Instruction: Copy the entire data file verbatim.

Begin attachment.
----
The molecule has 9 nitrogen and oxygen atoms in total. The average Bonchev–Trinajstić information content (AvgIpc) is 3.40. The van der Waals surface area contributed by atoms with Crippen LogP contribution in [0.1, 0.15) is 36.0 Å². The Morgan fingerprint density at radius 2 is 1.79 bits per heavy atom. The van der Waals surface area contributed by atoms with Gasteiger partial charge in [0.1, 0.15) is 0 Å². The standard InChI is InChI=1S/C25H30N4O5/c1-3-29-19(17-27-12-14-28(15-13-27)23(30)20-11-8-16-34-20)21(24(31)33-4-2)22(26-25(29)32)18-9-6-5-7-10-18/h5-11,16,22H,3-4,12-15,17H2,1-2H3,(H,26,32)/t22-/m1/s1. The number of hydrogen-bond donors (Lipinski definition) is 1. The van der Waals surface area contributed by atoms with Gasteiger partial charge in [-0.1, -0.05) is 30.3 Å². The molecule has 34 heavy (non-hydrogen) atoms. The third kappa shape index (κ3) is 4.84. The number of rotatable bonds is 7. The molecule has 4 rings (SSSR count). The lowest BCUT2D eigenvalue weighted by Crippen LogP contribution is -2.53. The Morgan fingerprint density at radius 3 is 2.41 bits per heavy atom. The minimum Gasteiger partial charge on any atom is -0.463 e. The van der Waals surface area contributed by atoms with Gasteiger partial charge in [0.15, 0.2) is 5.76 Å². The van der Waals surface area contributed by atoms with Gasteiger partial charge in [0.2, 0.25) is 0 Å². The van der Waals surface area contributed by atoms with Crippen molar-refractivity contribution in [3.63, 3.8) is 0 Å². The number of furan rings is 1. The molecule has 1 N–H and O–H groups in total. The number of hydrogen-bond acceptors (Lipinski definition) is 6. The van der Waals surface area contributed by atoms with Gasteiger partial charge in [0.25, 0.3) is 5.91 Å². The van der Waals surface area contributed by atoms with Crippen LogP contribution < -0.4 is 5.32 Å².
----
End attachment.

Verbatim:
The molecule has 9 nitrogen and oxygen atoms in total. The average Bonchev–Trinajstić information content (AvgIpc) is 3.40. The van der Waals surface area contributed by atoms with Crippen LogP contribution in [0.1, 0.15) is 36.0 Å². The Morgan fingerprint density at radius 2 is 1.79 bits per heavy atom. The van der Waals surface area contributed by atoms with Gasteiger partial charge in [0.1, 0.15) is 0 Å². The standard InChI is InChI=1S/C25H30N4O5/c1-3-29-19(17-27-12-14-28(15-13-27)23(30)20-11-8-16-34-20)21(24(31)33-4-2)22(26-25(29)32)18-9-6-5-7-10-18/h5-11,16,22H,3-4,12-15,17H2,1-2H3,(H,26,32)/t22-/m1/s1. The number of hydrogen-bond donors (Lipinski definition) is 1. The van der Waals surface area contributed by atoms with Gasteiger partial charge in [-0.1, -0.05) is 30.3 Å². The molecule has 34 heavy (non-hydrogen) atoms. The third kappa shape index (κ3) is 4.84. The number of rotatable bonds is 7. The molecule has 4 rings (SSSR count). The lowest BCUT2D eigenvalue weighted by Crippen LogP contribution is -2.53. The Morgan fingerprint density at radius 3 is 2.41 bits per heavy atom. The minimum Gasteiger partial charge on any atom is -0.463 e. The van der Waals surface area contributed by atoms with Gasteiger partial charge in [0.15, 0.2) is 5.76 Å². The van der Waals surface area contributed by atoms with Gasteiger partial charge in [0.2, 0.25) is 0 Å². The van der Waals surface area contributed by atoms with Crippen molar-refractivity contribution in [3.63, 3.8) is 0 Å². The number of furan rings is 1. The molecule has 1 N–H and O–H groups in total. The number of hydrogen-bond acceptors (Lipinski definition) is 6. The van der Waals surface area contributed by atoms with Gasteiger partial charge in [0.25, 0.3) is 5.91 Å². The van der Waals surface area contributed by atoms with Crippen LogP contribution < -0.4 is 5.32 Å².